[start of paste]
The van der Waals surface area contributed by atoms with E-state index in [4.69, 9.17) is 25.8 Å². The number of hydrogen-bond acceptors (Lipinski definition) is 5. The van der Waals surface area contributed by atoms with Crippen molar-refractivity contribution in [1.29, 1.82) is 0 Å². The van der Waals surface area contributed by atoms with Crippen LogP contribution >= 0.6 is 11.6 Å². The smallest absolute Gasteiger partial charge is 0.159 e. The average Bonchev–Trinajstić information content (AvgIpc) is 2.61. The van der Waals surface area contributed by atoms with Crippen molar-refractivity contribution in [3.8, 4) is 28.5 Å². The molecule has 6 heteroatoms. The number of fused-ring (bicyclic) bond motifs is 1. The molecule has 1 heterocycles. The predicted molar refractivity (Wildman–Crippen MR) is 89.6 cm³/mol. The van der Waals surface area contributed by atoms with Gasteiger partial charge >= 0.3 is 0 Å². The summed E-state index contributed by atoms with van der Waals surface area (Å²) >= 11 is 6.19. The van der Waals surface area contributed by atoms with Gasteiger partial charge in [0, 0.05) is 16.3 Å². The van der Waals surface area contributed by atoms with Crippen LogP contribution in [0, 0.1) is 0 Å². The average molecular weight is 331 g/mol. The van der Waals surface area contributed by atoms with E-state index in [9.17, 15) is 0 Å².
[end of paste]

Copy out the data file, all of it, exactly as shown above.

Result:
The van der Waals surface area contributed by atoms with E-state index in [4.69, 9.17) is 25.8 Å². The number of hydrogen-bond acceptors (Lipinski definition) is 5. The van der Waals surface area contributed by atoms with Crippen molar-refractivity contribution in [1.29, 1.82) is 0 Å². The van der Waals surface area contributed by atoms with Crippen LogP contribution >= 0.6 is 11.6 Å². The smallest absolute Gasteiger partial charge is 0.159 e. The average Bonchev–Trinajstić information content (AvgIpc) is 2.61. The van der Waals surface area contributed by atoms with Crippen molar-refractivity contribution in [3.8, 4) is 28.5 Å². The molecule has 6 heteroatoms. The number of fused-ring (bicyclic) bond motifs is 1. The molecule has 1 heterocycles. The predicted molar refractivity (Wildman–Crippen MR) is 89.6 cm³/mol. The van der Waals surface area contributed by atoms with Gasteiger partial charge >= 0.3 is 0 Å². The summed E-state index contributed by atoms with van der Waals surface area (Å²) >= 11 is 6.19. The van der Waals surface area contributed by atoms with Gasteiger partial charge in [0, 0.05) is 16.3 Å². The van der Waals surface area contributed by atoms with Crippen LogP contribution in [0, 0.1) is 0 Å². The average molecular weight is 331 g/mol. The van der Waals surface area contributed by atoms with E-state index in [9.17, 15) is 0 Å².